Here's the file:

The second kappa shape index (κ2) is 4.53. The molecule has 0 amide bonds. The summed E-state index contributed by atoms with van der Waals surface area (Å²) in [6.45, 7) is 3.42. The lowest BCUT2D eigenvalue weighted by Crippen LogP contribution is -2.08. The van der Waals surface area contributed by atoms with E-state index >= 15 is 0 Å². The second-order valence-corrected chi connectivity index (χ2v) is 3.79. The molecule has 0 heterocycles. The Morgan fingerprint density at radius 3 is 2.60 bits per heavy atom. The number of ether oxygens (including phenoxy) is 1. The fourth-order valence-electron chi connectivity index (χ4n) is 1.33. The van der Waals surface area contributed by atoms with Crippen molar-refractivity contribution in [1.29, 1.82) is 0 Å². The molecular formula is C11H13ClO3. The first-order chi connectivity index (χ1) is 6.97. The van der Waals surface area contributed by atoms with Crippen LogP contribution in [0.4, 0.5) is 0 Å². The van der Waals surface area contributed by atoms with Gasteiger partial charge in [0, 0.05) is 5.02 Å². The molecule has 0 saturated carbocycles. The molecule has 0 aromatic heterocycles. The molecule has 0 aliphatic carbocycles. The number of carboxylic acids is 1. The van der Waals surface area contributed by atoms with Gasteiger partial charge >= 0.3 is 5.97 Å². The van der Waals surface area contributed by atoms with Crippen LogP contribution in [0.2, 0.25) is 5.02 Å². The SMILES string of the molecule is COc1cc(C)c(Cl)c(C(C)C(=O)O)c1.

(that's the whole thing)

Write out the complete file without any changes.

The second kappa shape index (κ2) is 4.53. The molecule has 0 amide bonds. The summed E-state index contributed by atoms with van der Waals surface area (Å²) in [6.45, 7) is 3.42. The lowest BCUT2D eigenvalue weighted by Crippen LogP contribution is -2.08. The van der Waals surface area contributed by atoms with E-state index >= 15 is 0 Å². The second-order valence-corrected chi connectivity index (χ2v) is 3.79. The molecule has 0 heterocycles. The Morgan fingerprint density at radius 3 is 2.60 bits per heavy atom. The number of ether oxygens (including phenoxy) is 1. The fourth-order valence-electron chi connectivity index (χ4n) is 1.33. The van der Waals surface area contributed by atoms with Crippen molar-refractivity contribution in [1.29, 1.82) is 0 Å². The molecular formula is C11H13ClO3. The first-order chi connectivity index (χ1) is 6.97. The van der Waals surface area contributed by atoms with Crippen LogP contribution in [0.4, 0.5) is 0 Å². The van der Waals surface area contributed by atoms with Gasteiger partial charge in [0, 0.05) is 5.02 Å². The molecule has 0 saturated carbocycles. The molecule has 0 aromatic heterocycles. The molecule has 0 aliphatic carbocycles. The number of carboxylic acids is 1. The van der Waals surface area contributed by atoms with Gasteiger partial charge >= 0.3 is 5.97 Å². The van der Waals surface area contributed by atoms with Crippen LogP contribution in [0.2, 0.25) is 5.02 Å². The SMILES string of the molecule is COc1cc(C)c(Cl)c(C(C)C(=O)O)c1.